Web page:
Many of these devices have been long forgotten, but if you manage to find one, you could make a nice little stash.

Adman Grandstand

What do you get if you cross a Luger pistol with a Scientology E-meter? Well, it might look a little something like the Adman Grandstand.

Developed in 1976 by Grandstand Leisure Products, the Adman is an old relic from the days of British imperialism. The console, which is based on the Fairchild Channel F chipset, was only really sold in New Zealand, Australia and the UK, making it exceedingly rare in the US.

If you do happen to have one of these, don't expect to get too much cash for it, but there are collectors out there itching to get their hands on its vintage 1970s style.

Sega Mega Jet

Let's leave the British and Antipodean climes and head to that most mysterious of destinations: Japan.

The Sega Mega Jet was a scaled-down, handheld Sega Mega Drive that was designed to be used exclusively with airplane armrest monitors. You could insert your own games and then use the actual console as the controller pad.

Despite making it out of Japan, the Mega Jet literally never sold anywhere else in the world, making it an incredibly rarity. However, legend has it that a batch of Mega Jets was hijacked by Indonesian pirates, allowing a few to make it onto collectors' markets.

Action Max

The Action Max, developed by Worlds of Wonder in 1987, is a relic primarily because of the oddity of its operation. Instead of using cassettes or cartridges, the Action Max used VHS tapes that contained real-life video footage — meaning it technically had photorealistic graphics.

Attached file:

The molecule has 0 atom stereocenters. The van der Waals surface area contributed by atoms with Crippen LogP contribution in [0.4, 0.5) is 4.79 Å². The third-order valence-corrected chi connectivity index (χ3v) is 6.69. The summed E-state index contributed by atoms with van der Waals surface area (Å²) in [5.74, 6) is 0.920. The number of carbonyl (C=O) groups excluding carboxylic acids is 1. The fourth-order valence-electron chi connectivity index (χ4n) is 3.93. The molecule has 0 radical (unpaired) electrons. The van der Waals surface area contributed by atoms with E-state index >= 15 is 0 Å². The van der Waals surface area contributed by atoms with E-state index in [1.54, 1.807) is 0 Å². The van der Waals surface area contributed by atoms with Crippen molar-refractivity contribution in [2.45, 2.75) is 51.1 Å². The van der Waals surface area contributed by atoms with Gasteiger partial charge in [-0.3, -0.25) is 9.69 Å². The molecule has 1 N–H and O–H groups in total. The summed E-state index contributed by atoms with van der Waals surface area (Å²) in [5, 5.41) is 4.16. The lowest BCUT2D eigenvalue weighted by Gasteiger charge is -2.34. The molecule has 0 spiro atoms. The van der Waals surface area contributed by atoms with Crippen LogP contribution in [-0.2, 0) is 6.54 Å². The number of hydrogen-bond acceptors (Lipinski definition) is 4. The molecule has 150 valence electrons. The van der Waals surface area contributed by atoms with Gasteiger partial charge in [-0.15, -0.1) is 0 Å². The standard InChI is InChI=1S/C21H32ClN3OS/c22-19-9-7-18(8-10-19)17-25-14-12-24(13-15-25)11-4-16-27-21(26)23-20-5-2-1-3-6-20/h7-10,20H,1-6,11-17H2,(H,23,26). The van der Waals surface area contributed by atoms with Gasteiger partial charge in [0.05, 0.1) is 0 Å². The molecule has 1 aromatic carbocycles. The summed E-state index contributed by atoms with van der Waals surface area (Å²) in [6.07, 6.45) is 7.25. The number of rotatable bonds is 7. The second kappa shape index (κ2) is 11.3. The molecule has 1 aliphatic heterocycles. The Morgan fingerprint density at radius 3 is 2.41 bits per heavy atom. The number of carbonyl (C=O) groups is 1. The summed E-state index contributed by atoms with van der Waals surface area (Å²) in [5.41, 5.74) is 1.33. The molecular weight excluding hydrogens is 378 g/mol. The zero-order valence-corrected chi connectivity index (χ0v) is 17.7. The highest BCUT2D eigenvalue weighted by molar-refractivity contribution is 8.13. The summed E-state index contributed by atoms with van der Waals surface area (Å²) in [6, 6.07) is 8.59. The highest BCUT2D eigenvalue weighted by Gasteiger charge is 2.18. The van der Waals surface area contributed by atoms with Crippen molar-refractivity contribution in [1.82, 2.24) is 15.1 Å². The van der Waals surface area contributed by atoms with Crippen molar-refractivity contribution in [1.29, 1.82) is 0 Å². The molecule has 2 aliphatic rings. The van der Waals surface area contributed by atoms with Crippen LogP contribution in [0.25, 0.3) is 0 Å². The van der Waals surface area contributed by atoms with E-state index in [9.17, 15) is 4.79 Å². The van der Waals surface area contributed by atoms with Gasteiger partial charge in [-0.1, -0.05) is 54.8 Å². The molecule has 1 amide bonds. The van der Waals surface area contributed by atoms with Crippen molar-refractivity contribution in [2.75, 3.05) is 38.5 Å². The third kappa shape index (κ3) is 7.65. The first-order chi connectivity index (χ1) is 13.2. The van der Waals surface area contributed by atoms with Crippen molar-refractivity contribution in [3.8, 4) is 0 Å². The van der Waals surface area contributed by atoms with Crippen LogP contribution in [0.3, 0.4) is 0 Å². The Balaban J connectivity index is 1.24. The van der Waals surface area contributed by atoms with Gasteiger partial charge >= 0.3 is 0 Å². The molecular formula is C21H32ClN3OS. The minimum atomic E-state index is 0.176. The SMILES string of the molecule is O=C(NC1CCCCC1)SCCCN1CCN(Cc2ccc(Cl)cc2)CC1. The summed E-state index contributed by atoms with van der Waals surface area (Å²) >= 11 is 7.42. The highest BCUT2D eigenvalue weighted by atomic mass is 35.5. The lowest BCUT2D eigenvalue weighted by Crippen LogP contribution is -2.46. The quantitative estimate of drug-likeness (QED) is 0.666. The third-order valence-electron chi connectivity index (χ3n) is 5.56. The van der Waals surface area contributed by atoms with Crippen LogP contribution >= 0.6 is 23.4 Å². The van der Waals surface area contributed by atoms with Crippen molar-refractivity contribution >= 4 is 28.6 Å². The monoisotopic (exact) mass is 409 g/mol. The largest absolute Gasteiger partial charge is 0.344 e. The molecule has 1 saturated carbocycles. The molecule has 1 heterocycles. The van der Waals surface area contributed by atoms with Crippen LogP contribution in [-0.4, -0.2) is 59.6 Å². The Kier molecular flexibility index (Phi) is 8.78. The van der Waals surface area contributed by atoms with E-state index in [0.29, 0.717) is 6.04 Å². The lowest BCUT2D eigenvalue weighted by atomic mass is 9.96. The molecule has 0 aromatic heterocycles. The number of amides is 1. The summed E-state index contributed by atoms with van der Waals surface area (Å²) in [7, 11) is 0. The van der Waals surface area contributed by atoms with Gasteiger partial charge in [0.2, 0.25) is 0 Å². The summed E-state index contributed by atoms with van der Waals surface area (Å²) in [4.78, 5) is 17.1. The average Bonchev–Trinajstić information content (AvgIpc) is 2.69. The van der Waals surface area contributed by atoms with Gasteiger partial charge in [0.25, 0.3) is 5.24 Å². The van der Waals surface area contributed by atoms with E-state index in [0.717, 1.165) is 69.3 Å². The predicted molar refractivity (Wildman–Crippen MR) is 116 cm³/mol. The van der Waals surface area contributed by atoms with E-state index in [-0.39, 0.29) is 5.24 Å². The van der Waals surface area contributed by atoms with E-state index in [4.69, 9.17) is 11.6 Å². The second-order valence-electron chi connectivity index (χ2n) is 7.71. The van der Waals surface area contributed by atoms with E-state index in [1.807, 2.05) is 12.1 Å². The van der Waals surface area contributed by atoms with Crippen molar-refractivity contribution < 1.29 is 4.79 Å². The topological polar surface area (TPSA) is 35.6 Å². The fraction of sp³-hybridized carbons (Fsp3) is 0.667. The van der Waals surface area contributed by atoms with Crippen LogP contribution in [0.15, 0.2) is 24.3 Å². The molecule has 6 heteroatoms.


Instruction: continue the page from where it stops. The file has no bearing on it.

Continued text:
In order to work it, you connected it to your VCR and inserted a tape. The console then used a basic sensor to detect the timing and accuracy of the player's shots. The console quickly fell into obscurity primarily because the games played exactly the same way every time, regardless of how the player performed.

You can check out the thrilling action for the Action Max's flagship title, .38 Ambush Alley, in the video below:

Virtual Boy

Nintendo's disastrous Virtual Boy is one of the better known relics of video gaming. The device, which was a kind of low-tech, vomit-inducing Oculus Rift, was a massive commercial failure and didn't even survive a year on the market.

It was marketed as a portable games console that provided real "3D graphics." Instead, it merely trapped the user in some kind of hellish, Terminator-esque nightmare zone.

Its short lifespan on the market, plus high price point and general poor reception, means few Virtual Boys exist for collectors to get their hands on.

Pokémon Champions 2009 DSi

Nintendo has been running World Championships based around its games since its early years and often the prize is a unique, or extremely limited, gaming console.

Take for example this Nintendo DSi, which is emblazoned with Pikachu and a whole bunch of other Pokémon critters. Unfortunately, if you wanted to add this to your collection, you're probably out of luck since they were only made available to the top ranking Pokémon Masters at the 2009 competition. This means there are only a handful of these consoles in the world.

Russell Crowe XBox 360

If you thought the Pokemon Champions 2009 DSi was rare, how about we check out a console that is truly unique and one of a kind. As far as we know, this XBox 360 is the only one in the UNIVERSE to have a dodgy signed picture of Russell Crowe airbrushed on the side.

This Xbox is a one of a collection of custom-painted Xboxes featuring Australian celebrities that were auctioned off to benefit the Make-A-Wish Foundation in 2007. Although 31 were produced, the most sought-after 360 was clearly this one featuring Gladiator star Russell Crowe. Eventually it sold for $1,005.

What made it even more special was that every time you turned it off, it played Crowe's famous "Are you not entertained?" line! OK, I made that up, but wouldn't it have been awesome?

Source: WhatCulture, GamesRadar, PCAuthority